Western Price Survey / Archives
November 19, 2004
Movement in the price of electricity throughout the Western region this week was almost solely attributable to the cost of fuel for generating units. Natural gas prices went on a roller coaster adventure over the course of the week, elevating then descending. The cost of power on the spot market went along for the ride.
Peak-time power prices South of Path 15 opened the week between 53 mills and 55 mills/KWh and jumped up as high as 63 mills/KWh the following day. By Wednesday, the price for power in the SP15 region had shed 5 to 7 mills, keeping below the 60 mills/KWh mark for next-day deliveries. The trade price for power to be delivered early next week bottomed out on Friday, dropping as low as 45 mills/KWh for peak-time deliveries.
Off-peak power prices at SP15 ranged from a low of 34.50 mills/KWh on Monday to a high of 43.25 mills/KWh on Tuesday. Sellers were offering low-demand power on Friday for between 36.50 mills/KWh and 40 mills/KWh.
Though the price of power over the first three days of the week displayed less volatility in the NP15 region than at SP15, the cost of electricity in Northern California remained the highest in the West, again, primarily due to the high price of gas. For example, spot-market gas at PG&E CityGate attracted as much as $6.70/MMBtu early in the week. Peak electricity prices at NP15 ranged from a high of 69 mills/KWh on Wednesday to a low of 48 mills/KWh on Friday. The cost of natural gas at CityGate had dropped to between $4.67 and $5.10/MMBtu at the end of the week.
Southwest power prices also went up then down this week. At the Palo Verde hub, peak power costs were recorded between 46 mills and 50 mills/KWh on Monday. The price the following day hit a high of 57 mills/KWh before dropping down to just under 51 mills/KWh in Wednesday dealing. Sinking even lower, PV power closed at the week at just 38.75 mills/KWh. Off-peak power at Palo Verde opening Monday at between 32 mills and 34.25 mills/KWh. Tacking on another 4 to 7 mills on Tuesday, the cost for nighttime power at the hub dropped to around the 35 mills/KWh mark at the end of the week.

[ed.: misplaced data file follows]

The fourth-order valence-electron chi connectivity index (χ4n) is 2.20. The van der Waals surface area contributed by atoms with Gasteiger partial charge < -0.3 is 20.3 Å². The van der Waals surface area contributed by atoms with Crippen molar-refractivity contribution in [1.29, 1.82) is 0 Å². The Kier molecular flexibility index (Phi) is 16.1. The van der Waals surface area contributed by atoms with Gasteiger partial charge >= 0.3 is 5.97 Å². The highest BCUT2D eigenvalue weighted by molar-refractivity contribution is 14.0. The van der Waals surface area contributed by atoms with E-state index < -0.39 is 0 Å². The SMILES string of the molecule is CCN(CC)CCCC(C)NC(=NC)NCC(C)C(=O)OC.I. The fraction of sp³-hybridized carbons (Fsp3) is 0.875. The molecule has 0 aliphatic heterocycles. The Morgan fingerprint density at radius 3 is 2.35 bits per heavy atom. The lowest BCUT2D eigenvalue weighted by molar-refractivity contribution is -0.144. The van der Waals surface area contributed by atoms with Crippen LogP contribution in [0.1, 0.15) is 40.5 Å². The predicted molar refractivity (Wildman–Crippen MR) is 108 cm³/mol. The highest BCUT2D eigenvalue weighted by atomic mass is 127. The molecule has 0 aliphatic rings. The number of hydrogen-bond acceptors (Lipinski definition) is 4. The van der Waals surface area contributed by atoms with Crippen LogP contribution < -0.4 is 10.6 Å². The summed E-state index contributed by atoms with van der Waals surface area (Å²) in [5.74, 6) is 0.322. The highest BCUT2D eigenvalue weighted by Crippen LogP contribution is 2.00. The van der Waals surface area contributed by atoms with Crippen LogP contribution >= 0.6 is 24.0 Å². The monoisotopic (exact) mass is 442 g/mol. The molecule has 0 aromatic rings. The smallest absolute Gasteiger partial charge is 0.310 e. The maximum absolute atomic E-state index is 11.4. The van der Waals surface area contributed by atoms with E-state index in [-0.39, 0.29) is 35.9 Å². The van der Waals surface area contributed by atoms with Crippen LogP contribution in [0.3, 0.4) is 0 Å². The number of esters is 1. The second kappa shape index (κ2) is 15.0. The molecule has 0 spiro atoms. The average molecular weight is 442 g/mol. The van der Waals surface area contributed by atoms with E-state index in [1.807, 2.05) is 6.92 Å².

The price of peak power at Mid-Columbia remained below 50 mills/KWh this week, topping out at 49 mills/KWh in Tuesday trading. By Friday the price for both peak and off-peak power at the hub was recorded as between 38.25 mills and 45 mills/KWh.
California-Oregon border power drew a high price of 53.50 mills/KWh early in the week but in contrast to transactions at other hubs in the West, COB did not record a significant erosion in price as the week wore on. On Thursday the price of peak-time power at the hub remained between 48.25 mills and 52.50 mills/KWh.
Peak-load figures for the California Independent System Operator territory stayed just above the 30,000 MW mark this week. Despite the ongoing scheduled outages of three major nuclear units in the state, there was ample generation to meet demand [Shauna O'Donnell].
Spot Gas Dives at End of Week
Natural gas prices in the Western spot markets gained between 30 and 40 cents between the Monday and Tuesday trading session. At the Permian Basin producing hub, the commodity attracted as much as $6.195/MMBtu on Tuesday, after closing out Monday between $5.40 and $5.84/MMBtu. At the Southern California border delivery point of Topock, the price of gas ranged from $5.70 and 6.11/MMBtu at the beginning of the week. Tuesday's high price at the hub was recorded at $6.48/MMBtu.
Still, by Wednesday the price of gas showed signed of slipping. The price of gas at Topock dropped to between $5.55 and $5.71/MMBtu while at PG&E CityGate the cost of gas dropped nearly $1.00 from Tuesday's high of $6.70/MMBtu.
It was in Friday's trading session that the value of the commodity really lost ground. Prices at the producing basins at Permian and San Juan each shed more than $1.00 between Thursday and the end of the week. After topping out at $5.97/MMBtu on Tuesday, gas at San Juan traded for an average of $5.10/MMBtu Thursday. The following day the price sank as low as $3.95/MMBtu.
Slumping crude oil prices and the Energy Information Administration's natural gas storage figured contributed to the weakening of spot prices between Thursday and Friday. The EIA reported just 6 Bcf was withdrawn from underground storage last week, while overall figures pegged the amount of gas stored as 9 percent more than the five-year average [S. O'D.].
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